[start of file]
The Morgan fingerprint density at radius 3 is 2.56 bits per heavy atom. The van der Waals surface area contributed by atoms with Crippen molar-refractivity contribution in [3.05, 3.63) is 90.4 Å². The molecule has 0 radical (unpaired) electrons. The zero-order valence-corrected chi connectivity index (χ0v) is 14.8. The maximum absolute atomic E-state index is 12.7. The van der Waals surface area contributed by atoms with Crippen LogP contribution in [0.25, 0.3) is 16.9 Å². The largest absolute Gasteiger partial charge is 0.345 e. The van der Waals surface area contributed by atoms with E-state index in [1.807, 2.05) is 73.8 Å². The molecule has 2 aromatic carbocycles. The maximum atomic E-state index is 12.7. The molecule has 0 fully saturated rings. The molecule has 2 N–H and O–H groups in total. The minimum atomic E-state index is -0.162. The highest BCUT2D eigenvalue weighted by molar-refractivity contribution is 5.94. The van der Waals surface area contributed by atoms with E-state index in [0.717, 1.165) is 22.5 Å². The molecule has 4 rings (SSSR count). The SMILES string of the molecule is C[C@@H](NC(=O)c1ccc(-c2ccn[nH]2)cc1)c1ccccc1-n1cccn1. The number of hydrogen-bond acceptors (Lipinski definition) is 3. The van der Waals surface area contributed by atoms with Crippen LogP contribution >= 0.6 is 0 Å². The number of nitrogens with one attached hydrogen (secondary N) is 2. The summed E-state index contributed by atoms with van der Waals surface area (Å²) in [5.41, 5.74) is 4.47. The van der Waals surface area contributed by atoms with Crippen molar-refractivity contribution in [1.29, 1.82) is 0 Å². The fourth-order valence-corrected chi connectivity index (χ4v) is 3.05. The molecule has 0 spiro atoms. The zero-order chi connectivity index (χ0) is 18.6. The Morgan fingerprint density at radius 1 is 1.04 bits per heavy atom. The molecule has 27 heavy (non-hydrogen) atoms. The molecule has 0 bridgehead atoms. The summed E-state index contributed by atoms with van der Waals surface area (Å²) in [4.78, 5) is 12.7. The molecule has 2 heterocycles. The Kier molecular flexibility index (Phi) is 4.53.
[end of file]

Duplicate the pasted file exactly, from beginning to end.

The Morgan fingerprint density at radius 3 is 2.56 bits per heavy atom. The van der Waals surface area contributed by atoms with Crippen molar-refractivity contribution in [3.05, 3.63) is 90.4 Å². The molecule has 0 radical (unpaired) electrons. The zero-order valence-corrected chi connectivity index (χ0v) is 14.8. The maximum absolute atomic E-state index is 12.7. The van der Waals surface area contributed by atoms with Crippen LogP contribution in [0.25, 0.3) is 16.9 Å². The largest absolute Gasteiger partial charge is 0.345 e. The van der Waals surface area contributed by atoms with E-state index in [1.807, 2.05) is 73.8 Å². The molecule has 2 aromatic carbocycles. The maximum atomic E-state index is 12.7. The molecule has 0 fully saturated rings. The molecule has 2 N–H and O–H groups in total. The minimum atomic E-state index is -0.162. The highest BCUT2D eigenvalue weighted by molar-refractivity contribution is 5.94. The van der Waals surface area contributed by atoms with E-state index in [0.717, 1.165) is 22.5 Å². The molecule has 4 rings (SSSR count). The SMILES string of the molecule is C[C@@H](NC(=O)c1ccc(-c2ccn[nH]2)cc1)c1ccccc1-n1cccn1. The number of hydrogen-bond acceptors (Lipinski definition) is 3. The van der Waals surface area contributed by atoms with Crippen LogP contribution >= 0.6 is 0 Å². The number of nitrogens with one attached hydrogen (secondary N) is 2. The summed E-state index contributed by atoms with van der Waals surface area (Å²) in [5.41, 5.74) is 4.47. The van der Waals surface area contributed by atoms with Crippen molar-refractivity contribution in [1.29, 1.82) is 0 Å². The fourth-order valence-corrected chi connectivity index (χ4v) is 3.05. The molecule has 0 spiro atoms. The zero-order chi connectivity index (χ0) is 18.6. The Morgan fingerprint density at radius 1 is 1.04 bits per heavy atom. The molecule has 27 heavy (non-hydrogen) atoms. The molecule has 0 bridgehead atoms. The summed E-state index contributed by atoms with van der Waals surface area (Å²) in [4.78, 5) is 12.7. The molecule has 2 heterocycles. The Kier molecular flexibility index (Phi) is 4.53.